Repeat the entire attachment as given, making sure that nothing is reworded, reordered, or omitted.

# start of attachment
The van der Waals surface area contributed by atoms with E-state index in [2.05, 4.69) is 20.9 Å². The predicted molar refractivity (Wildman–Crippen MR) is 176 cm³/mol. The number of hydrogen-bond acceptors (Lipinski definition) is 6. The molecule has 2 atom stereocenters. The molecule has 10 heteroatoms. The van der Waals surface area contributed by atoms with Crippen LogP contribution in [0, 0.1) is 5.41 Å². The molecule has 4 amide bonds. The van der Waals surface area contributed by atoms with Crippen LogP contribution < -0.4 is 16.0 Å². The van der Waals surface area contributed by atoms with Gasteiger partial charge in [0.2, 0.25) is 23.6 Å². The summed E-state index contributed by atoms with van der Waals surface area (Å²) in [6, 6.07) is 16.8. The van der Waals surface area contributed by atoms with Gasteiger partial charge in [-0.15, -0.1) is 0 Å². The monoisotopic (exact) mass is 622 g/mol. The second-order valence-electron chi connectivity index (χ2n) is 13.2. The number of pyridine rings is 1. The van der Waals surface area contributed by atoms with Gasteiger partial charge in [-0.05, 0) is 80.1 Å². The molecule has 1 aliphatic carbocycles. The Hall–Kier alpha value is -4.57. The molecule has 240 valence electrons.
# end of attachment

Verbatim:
The van der Waals surface area contributed by atoms with E-state index in [2.05, 4.69) is 20.9 Å². The predicted molar refractivity (Wildman–Crippen MR) is 176 cm³/mol. The number of hydrogen-bond acceptors (Lipinski definition) is 6. The molecule has 2 atom stereocenters. The molecule has 10 heteroatoms. The van der Waals surface area contributed by atoms with Crippen LogP contribution in [0, 0.1) is 5.41 Å². The molecule has 4 amide bonds. The van der Waals surface area contributed by atoms with Crippen LogP contribution < -0.4 is 16.0 Å². The van der Waals surface area contributed by atoms with Gasteiger partial charge in [0.2, 0.25) is 23.6 Å². The summed E-state index contributed by atoms with van der Waals surface area (Å²) in [6, 6.07) is 16.8. The van der Waals surface area contributed by atoms with Gasteiger partial charge in [-0.15, -0.1) is 0 Å². The monoisotopic (exact) mass is 622 g/mol. The second-order valence-electron chi connectivity index (χ2n) is 13.2. The number of pyridine rings is 1. The van der Waals surface area contributed by atoms with Gasteiger partial charge in [-0.05, 0) is 80.1 Å². The molecule has 1 aliphatic carbocycles. The Hall–Kier alpha value is -4.57. The molecule has 240 valence electrons.